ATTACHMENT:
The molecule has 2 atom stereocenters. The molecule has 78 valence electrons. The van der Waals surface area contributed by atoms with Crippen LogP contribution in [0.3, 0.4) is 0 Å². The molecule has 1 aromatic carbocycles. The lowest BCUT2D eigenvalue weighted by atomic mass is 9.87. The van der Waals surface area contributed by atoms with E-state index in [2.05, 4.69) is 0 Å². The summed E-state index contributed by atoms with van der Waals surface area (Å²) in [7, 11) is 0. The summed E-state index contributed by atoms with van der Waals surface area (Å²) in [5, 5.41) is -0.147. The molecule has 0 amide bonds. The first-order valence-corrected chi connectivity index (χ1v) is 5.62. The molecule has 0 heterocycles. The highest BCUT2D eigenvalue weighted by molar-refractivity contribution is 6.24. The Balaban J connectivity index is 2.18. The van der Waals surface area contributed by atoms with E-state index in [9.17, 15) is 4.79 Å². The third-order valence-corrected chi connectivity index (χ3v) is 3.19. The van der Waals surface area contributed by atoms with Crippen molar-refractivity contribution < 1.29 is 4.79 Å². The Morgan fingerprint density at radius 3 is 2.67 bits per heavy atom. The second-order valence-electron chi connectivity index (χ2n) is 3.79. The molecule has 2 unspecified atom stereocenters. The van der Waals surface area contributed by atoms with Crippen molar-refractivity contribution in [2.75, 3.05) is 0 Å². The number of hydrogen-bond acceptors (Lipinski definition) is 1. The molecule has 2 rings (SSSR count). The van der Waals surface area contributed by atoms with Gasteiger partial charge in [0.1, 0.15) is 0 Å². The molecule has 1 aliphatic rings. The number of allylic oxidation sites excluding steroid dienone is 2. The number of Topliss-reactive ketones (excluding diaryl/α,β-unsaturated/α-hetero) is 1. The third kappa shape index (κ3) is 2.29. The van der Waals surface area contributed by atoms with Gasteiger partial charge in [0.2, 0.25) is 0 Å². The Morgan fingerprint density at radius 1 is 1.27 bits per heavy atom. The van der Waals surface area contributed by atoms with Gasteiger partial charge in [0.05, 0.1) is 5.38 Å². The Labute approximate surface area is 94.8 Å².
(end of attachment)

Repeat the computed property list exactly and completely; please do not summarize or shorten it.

The molecule has 2 atom stereocenters. The molecule has 78 valence electrons. The van der Waals surface area contributed by atoms with Crippen LogP contribution in [0.3, 0.4) is 0 Å². The molecule has 1 aromatic carbocycles. The lowest BCUT2D eigenvalue weighted by atomic mass is 9.87. The van der Waals surface area contributed by atoms with E-state index in [2.05, 4.69) is 0 Å². The summed E-state index contributed by atoms with van der Waals surface area (Å²) in [7, 11) is 0. The summed E-state index contributed by atoms with van der Waals surface area (Å²) in [5, 5.41) is -0.147. The molecule has 0 amide bonds. The first-order valence-corrected chi connectivity index (χ1v) is 5.62. The molecule has 0 heterocycles. The highest BCUT2D eigenvalue weighted by molar-refractivity contribution is 6.24. The Balaban J connectivity index is 2.18. The van der Waals surface area contributed by atoms with E-state index in [9.17, 15) is 4.79 Å². The third-order valence-corrected chi connectivity index (χ3v) is 3.19. The van der Waals surface area contributed by atoms with Crippen molar-refractivity contribution < 1.29 is 4.79 Å². The Morgan fingerprint density at radius 3 is 2.67 bits per heavy atom. The second-order valence-electron chi connectivity index (χ2n) is 3.79. The molecule has 2 unspecified atom stereocenters. The van der Waals surface area contributed by atoms with Crippen molar-refractivity contribution in [2.75, 3.05) is 0 Å². The number of hydrogen-bond acceptors (Lipinski definition) is 1. The molecule has 2 rings (SSSR count). The van der Waals surface area contributed by atoms with Gasteiger partial charge in [0.1, 0.15) is 0 Å². The molecule has 1 aliphatic rings. The number of allylic oxidation sites excluding steroid dienone is 2. The number of Topliss-reactive ketones (excluding diaryl/α,β-unsaturated/α-hetero) is 1. The third kappa shape index (κ3) is 2.29. The van der Waals surface area contributed by atoms with Gasteiger partial charge in [0.2, 0.25) is 0 Å². The Morgan fingerprint density at radius 1 is 1.27 bits per heavy atom. The van der Waals surface area contributed by atoms with Gasteiger partial charge in [0.05, 0.1) is 5.38 Å². The Labute approximate surface area is 94.8 Å².